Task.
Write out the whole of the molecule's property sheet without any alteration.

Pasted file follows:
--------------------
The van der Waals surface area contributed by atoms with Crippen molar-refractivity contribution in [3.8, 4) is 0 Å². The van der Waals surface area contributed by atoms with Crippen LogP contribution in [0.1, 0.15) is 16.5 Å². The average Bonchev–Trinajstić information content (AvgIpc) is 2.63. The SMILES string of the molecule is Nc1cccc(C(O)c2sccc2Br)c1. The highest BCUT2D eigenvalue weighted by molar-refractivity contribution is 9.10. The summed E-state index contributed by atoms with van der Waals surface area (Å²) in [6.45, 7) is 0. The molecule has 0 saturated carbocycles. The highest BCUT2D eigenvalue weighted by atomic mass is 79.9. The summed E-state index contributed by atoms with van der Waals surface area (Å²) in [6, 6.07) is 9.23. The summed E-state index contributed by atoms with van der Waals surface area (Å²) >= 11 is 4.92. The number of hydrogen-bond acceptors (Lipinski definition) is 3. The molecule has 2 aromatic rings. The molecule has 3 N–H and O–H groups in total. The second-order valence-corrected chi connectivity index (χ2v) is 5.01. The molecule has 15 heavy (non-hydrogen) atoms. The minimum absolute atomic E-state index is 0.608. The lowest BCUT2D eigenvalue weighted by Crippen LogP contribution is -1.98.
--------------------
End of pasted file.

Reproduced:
The van der Waals surface area contributed by atoms with Crippen molar-refractivity contribution in [3.8, 4) is 0 Å². The van der Waals surface area contributed by atoms with Crippen LogP contribution in [0.1, 0.15) is 16.5 Å². The average Bonchev–Trinajstić information content (AvgIpc) is 2.63. The SMILES string of the molecule is Nc1cccc(C(O)c2sccc2Br)c1. The highest BCUT2D eigenvalue weighted by molar-refractivity contribution is 9.10. The summed E-state index contributed by atoms with van der Waals surface area (Å²) in [6.45, 7) is 0. The molecule has 0 saturated carbocycles. The highest BCUT2D eigenvalue weighted by atomic mass is 79.9. The summed E-state index contributed by atoms with van der Waals surface area (Å²) in [6, 6.07) is 9.23. The summed E-state index contributed by atoms with van der Waals surface area (Å²) >= 11 is 4.92. The number of hydrogen-bond acceptors (Lipinski definition) is 3. The molecule has 2 aromatic rings. The molecule has 3 N–H and O–H groups in total. The second-order valence-corrected chi connectivity index (χ2v) is 5.01. The molecule has 15 heavy (non-hydrogen) atoms. The minimum absolute atomic E-state index is 0.608. The lowest BCUT2D eigenvalue weighted by Crippen LogP contribution is -1.98.